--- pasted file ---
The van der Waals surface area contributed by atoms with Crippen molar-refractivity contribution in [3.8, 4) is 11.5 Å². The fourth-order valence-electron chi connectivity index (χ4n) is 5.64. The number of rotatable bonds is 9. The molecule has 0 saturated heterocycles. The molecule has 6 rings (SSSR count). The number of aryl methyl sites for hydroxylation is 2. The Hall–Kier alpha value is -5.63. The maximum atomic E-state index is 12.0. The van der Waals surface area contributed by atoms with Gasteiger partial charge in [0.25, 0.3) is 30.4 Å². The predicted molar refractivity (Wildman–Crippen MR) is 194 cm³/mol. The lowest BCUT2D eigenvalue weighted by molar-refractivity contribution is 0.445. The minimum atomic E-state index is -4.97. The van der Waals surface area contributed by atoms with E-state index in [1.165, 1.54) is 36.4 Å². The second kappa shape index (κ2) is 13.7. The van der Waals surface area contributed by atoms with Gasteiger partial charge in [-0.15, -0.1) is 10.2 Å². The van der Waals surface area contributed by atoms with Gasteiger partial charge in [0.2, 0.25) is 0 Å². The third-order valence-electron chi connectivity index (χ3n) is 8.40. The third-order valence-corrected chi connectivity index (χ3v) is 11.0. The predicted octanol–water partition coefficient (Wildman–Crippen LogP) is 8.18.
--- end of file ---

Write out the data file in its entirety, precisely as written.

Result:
The van der Waals surface area contributed by atoms with Crippen molar-refractivity contribution in [3.8, 4) is 11.5 Å². The fourth-order valence-electron chi connectivity index (χ4n) is 5.64. The number of rotatable bonds is 9. The molecule has 0 saturated heterocycles. The molecule has 6 rings (SSSR count). The number of aryl methyl sites for hydroxylation is 2. The Hall–Kier alpha value is -5.63. The maximum atomic E-state index is 12.0. The van der Waals surface area contributed by atoms with Gasteiger partial charge in [0.25, 0.3) is 30.4 Å². The predicted molar refractivity (Wildman–Crippen MR) is 194 cm³/mol. The lowest BCUT2D eigenvalue weighted by molar-refractivity contribution is 0.445. The minimum atomic E-state index is -4.97. The van der Waals surface area contributed by atoms with E-state index in [1.165, 1.54) is 36.4 Å². The second kappa shape index (κ2) is 13.7. The van der Waals surface area contributed by atoms with Gasteiger partial charge in [-0.15, -0.1) is 10.2 Å². The van der Waals surface area contributed by atoms with Gasteiger partial charge in [0.2, 0.25) is 0 Å². The third-order valence-electron chi connectivity index (χ3n) is 8.40. The third-order valence-corrected chi connectivity index (χ3v) is 11.0. The predicted octanol–water partition coefficient (Wildman–Crippen LogP) is 8.18.